European airlines will be obliged to lay out their terms and conditions for carrying musical instruments, both in the cabin and in the hold, under new revisions proposed by the European Commission (EC). The proposals, which could become law as early as 2014, will also ensure that instruments are not refused for any reason apart from ‘safety or technical specificities of the aircraft’.
‘Musicians often do not know in advance under which conditions fragile and often very expensive instruments will be taken on board,’ states the EC memo, published on 13 March. ‘Under the proposal, the air carriers must accept smaller instruments into the passenger cabin and must clearly indicate the terms and conditions for the transport of larger instruments in the cargo hold.’ The proposal, however, does not give definitions for ‘smaller’ and ‘larger’ instruments.
Regarding the liability of airlines over passengers and their luggage, the memo states: ‘National authorities will be responsible for the enforcement of compensation rules for mishandled baggage, and the new rules on the transport of musical instruments make sure that their carriage is not refused on other grounds than safety or technical specificities of the aircraft.’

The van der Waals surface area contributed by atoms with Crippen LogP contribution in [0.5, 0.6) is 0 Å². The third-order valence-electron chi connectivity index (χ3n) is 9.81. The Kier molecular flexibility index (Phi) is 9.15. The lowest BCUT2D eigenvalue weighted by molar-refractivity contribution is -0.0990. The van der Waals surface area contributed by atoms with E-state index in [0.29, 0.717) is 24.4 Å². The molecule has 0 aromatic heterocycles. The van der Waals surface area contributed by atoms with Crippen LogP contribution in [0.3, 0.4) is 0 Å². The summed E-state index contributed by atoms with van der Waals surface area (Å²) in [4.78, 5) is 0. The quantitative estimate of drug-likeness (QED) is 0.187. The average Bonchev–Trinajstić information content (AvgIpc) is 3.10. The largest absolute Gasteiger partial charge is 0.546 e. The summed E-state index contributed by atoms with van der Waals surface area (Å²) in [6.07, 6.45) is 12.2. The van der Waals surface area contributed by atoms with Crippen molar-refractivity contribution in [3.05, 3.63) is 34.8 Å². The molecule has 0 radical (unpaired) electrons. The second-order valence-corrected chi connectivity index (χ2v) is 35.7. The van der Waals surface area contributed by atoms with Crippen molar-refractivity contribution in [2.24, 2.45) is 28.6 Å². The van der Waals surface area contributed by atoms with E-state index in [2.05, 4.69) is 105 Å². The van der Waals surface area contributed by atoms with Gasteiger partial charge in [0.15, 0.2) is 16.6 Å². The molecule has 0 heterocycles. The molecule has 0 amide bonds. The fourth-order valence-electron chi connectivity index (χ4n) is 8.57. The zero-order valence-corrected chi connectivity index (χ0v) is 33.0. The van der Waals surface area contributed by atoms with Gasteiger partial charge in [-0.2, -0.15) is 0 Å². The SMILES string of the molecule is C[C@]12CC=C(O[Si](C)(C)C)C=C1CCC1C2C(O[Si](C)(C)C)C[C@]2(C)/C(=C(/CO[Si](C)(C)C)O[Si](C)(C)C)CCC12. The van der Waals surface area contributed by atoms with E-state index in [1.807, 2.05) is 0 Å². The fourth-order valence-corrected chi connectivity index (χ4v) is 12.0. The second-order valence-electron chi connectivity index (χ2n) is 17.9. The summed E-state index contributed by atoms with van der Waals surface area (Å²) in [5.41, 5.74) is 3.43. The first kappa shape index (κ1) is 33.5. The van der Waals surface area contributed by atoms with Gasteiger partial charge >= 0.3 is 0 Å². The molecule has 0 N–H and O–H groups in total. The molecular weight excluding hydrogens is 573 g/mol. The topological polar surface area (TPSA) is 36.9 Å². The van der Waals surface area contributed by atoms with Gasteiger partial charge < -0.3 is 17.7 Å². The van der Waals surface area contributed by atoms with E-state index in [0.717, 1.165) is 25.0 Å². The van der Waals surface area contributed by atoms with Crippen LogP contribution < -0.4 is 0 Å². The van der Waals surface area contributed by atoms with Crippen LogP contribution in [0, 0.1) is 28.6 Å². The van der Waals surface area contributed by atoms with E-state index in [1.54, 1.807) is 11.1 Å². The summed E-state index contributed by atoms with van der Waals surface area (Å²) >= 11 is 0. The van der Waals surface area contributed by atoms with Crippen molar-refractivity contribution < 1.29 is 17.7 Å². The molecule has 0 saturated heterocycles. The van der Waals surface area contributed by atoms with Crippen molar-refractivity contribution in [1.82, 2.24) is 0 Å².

John Smith, president of the International Federaion of Musicians, welcomed the proposals. ‘It is only by working at a European and international level that we can successfully tackle this issue, as the problem is much broader than just UK airlines,’ he said. ‘The problem has always been that existing law allows each airline to set their own policy regarding musical instrument, and this proposal would bring much needed uniformity and fairness to the whole sector.’
The proposals are part of an extensive revision of the EC’s air passenger rights legislation, aimed at clarifying the airlines’ various regulations and eliminating ‘legal grey areas’. As well as the provisions on musical instruments, the commission seeks to force airlines to clarify baggage allowances, provide clear procedures for handling complaints, and eliminate charges for correcting misspelt names on tickets.